|The Bight of Benin, a North Atlantic breeding ground of a Southern Hemisphere humpback whale population, likely related to Gabon and Angola substocks. Scientific Committee document SC/53/IA21, International Whaling Commission, July 2001, London|
Van Waerebeek, K.; Tchibozo, S.; Montcho, J.; Nobime, G.; Sohou, Z.; Sehouhoue, P.; Dossou, C. (2001). The Bight of Benin, a North Atlantic breeding ground of a Southern Hemisphere humpback whale population, likely related to Gabon and Angola substocks. Scientific Committee document SC/53/IA21, International Whaling Commission, July 2001, London. International Whaling Commission: London. 8 pp.
Megaptera novaeangliae (Borowski, 1781) [WoRMS]; Pseudorca crassidens (Owen, 1846) [WoRMS]; Marine
humpback whale, false killer whale, breeding grounds, distribution, Atlantic Ocean, Africa
|Authors|| || Top |
- Van Waerebeek, K., more
- Tchibozo, S.
- Montcho, J.
- Nobime, G.
- Sohou, Z.
- Sehouhoue, P.
- Dossou, C.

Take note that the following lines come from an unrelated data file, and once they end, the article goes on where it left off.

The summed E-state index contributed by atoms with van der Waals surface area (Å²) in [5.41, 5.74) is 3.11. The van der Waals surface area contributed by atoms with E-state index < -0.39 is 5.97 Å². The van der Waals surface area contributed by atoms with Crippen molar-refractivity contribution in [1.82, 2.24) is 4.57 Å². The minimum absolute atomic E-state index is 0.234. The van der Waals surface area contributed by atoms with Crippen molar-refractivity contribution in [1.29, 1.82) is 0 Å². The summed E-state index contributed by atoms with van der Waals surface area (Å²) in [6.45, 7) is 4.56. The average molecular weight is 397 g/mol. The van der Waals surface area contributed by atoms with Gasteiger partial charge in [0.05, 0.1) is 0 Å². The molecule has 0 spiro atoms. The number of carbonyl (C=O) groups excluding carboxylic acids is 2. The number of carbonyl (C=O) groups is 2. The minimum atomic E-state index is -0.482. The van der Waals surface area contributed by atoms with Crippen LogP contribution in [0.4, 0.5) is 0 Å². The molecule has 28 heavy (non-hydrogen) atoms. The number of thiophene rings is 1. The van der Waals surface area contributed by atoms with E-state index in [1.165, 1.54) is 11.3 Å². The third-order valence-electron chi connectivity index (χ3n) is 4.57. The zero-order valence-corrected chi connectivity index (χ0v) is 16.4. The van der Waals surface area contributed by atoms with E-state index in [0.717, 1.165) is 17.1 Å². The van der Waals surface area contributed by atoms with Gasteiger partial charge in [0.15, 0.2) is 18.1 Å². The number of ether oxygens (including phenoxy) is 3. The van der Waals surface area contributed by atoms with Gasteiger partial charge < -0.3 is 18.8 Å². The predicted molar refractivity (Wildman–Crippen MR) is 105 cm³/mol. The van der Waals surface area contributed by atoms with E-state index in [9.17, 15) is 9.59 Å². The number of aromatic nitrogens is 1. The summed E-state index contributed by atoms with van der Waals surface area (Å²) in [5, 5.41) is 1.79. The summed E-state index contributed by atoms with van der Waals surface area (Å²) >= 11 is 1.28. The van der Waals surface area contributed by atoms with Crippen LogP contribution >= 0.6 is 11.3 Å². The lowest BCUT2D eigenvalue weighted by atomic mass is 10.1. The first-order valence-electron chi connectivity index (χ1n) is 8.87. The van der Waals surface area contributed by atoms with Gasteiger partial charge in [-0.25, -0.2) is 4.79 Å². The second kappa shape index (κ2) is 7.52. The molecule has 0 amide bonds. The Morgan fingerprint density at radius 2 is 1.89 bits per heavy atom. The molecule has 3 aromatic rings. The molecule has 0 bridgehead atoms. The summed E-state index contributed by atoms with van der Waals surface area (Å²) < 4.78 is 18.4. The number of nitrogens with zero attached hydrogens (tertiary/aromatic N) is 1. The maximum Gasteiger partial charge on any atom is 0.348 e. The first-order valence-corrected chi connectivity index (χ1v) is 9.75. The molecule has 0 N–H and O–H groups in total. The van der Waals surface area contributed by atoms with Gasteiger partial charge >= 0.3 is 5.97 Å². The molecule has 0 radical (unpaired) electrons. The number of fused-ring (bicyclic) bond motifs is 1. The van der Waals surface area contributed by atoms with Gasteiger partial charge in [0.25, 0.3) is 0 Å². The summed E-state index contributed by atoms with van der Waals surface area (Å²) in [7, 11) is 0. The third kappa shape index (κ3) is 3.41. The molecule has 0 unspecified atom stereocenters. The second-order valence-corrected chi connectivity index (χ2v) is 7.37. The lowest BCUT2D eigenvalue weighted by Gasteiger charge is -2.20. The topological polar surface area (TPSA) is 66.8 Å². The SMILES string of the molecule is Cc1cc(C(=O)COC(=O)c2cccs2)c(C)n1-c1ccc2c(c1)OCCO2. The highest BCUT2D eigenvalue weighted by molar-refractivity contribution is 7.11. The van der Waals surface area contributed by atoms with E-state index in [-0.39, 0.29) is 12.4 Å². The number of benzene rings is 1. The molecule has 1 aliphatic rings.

Aiming to assess the feasibility for commercial whale-watching in coastal waters of Benin, exploratory boat transects were made from 12-19 October 2000. In 55h48min of observation, covering 349.6 nautical miles, 22 positive sightings of humpback whale and three ‘like-humpback whale’ groups were recorded. Relative group density was 0.448 sightings/hour observing or 0.072 sightings/nautical mile surveyed. Mean group size was 1.52 individuals (SD=0.92, range 1-5, N=25) and relative density 0.109 humpback whale/nautical mile. Additional evidence showed that other nations bordering the Bight of Benin, i.e. Ghana, Togo and Nigeria also are new Range States. Off Benin we observed three cow/calf pairs; one calf stranded in Ghana and more calves were reported from Togo. The calves, considering their small size and behaviour are thought to be born locally. Adult humpback whales often engaged in aerial display behaviour, including breaching, energetic surfacings, flipper-slaps, lob-tailing and spy-hopping. Two surface-active groups were seen, a behaviour linked to courting and mating. Occurrence off Benin and Togo is seasonal, from early August till early November. Although geographically situated firmly in the North Atlantic (boreal of 06°N), seasonality agrees with a breeding ground of a Southern Hemisphere population for which we propose the name ‘Bight of Benin substock’. Likely related to the IWC-defined Gabon and Angola substocks, combined these may form a wide-ranging Gulf of Guinea population. Overall sighting conditions were favorable and each of six trips resulted in at least one whale encounter, confirming whale-watching potential. A single ‘like-bottlenose dolphin’ group sighting was unrepresentative for small cetacean abundance when checked against frequent opportunistic observations. A collection of specimen identified as Pseudorca crassidens is the first record of false killer whale in the Bight of Benin.